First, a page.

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Wednesday, June 19, 2024

Beata Kempa: MPs can’t make extra money? Yes, they can

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Beata Kempa, MEP from Solidarna Polska, claims that the Polish anti-corruption law prohibits MPs from earning extra money. Meanwhile, the opposite is true, parliamentarians can earn extra money, there is only one condition. We explain which.

Beata Kempa’s statement appeared in in the context of reports from the Dutch daily “NRC”, that Radosław Sikorski receives USD 100,000 annually from the United Arab Emirates for advising on the international Sir Bani Yas conference. The Civic Platform politician was supposed to take a position favorable to the Emirates and their most faithful ally, Saudi Arabia, according to the analysis of the votes carried out by the newspaper. From the beginning of his term in the European Parliament, Radosław Sikorski showed this amount in his asset declarations. He also defends himself by saying that he voted in the same way as his parliamentary faction, the EPP.

The MEP spoke about the case of Radosław Sikorski on February 12 in the government television program “Gość Wiadomości”. She made reference to it corruption scandal in the European Parliament – Qatar and Morocco allegedly tried to influence the economic and political decisions of the European Parliament by paying bribes to people occupying important positions in this institution. “Today, when the European Parliament is reflecting on this [nad zwalczaniem korupcji] we serve Polish solutions, Polish solutions, I want to say again, those that have been scolded and criticized so often in the forum of the European Parliament. We have an anti-corruption law which forbids Polish deputies from earning extra money” – said Beata Kempa.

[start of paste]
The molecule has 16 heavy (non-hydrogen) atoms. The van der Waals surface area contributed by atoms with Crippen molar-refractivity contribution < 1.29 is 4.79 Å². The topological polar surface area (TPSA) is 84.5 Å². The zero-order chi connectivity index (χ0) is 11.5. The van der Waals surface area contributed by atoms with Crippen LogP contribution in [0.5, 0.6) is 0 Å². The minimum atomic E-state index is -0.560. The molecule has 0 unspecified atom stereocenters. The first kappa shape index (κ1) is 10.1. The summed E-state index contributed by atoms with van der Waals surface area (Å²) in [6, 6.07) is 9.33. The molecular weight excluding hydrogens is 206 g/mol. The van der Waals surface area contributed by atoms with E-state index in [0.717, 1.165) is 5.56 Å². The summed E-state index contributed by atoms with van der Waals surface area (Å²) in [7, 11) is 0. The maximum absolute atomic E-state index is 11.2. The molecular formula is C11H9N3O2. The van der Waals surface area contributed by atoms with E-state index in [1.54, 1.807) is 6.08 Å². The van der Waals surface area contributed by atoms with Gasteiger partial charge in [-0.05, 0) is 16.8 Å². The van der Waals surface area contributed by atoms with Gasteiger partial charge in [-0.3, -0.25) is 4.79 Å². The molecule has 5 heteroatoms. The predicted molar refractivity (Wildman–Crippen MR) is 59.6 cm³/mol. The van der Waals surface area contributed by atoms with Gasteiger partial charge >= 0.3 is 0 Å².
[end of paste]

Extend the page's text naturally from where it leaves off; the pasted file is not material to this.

The MEP is wrong, she confuses the laws.

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Not this law

Beata Kempa talks about the “anti-corruption act”. This is the name of the Act of August 21, 1997. on the limitation of business activity by persons performing public functions. Contrary to what Beata Kempa says, this law cannot prohibit MPs from earning money for a simple reason – its provisions do not apply to deputies and senators. Yes, it introduces in Art. 4, a ban on conducting business activity, as well as a ban on sitting on the bodies of companies and foundations conducting business activity, but only for three categories of persons.

The first category includes persons holding managerial state positions within the meaning of the regulations the act on the remuneration of persons holding managerial state positions. These include president, prime minister and ministers, president of NIK, president of NBP, Ombudsman, etc. As well as marshals and deputy marshals of the Sejm and Senate. These parliamentarians by definition (now 11 people out of 560 deputies and senators) according to the anti-corruption act cannot earn extra money. Also, those deputies and senators who will become members of the government during their term of office – but only while performing government functions (currently 67 people).

The second category of people who are prohibited from conducting business activity are employees of state offices in managerial positions; the third group includes local government officials and managers of local government organizational units.

You can’t make extra money only on state and local government property

The issue of additional earnings of parliamentarians is regulated by the Constitution in Art. 107:

Within the scope specified in the Act, a deputy may not conduct business activity benefiting from the assets of the State Treasury or local government, or purchase such assets.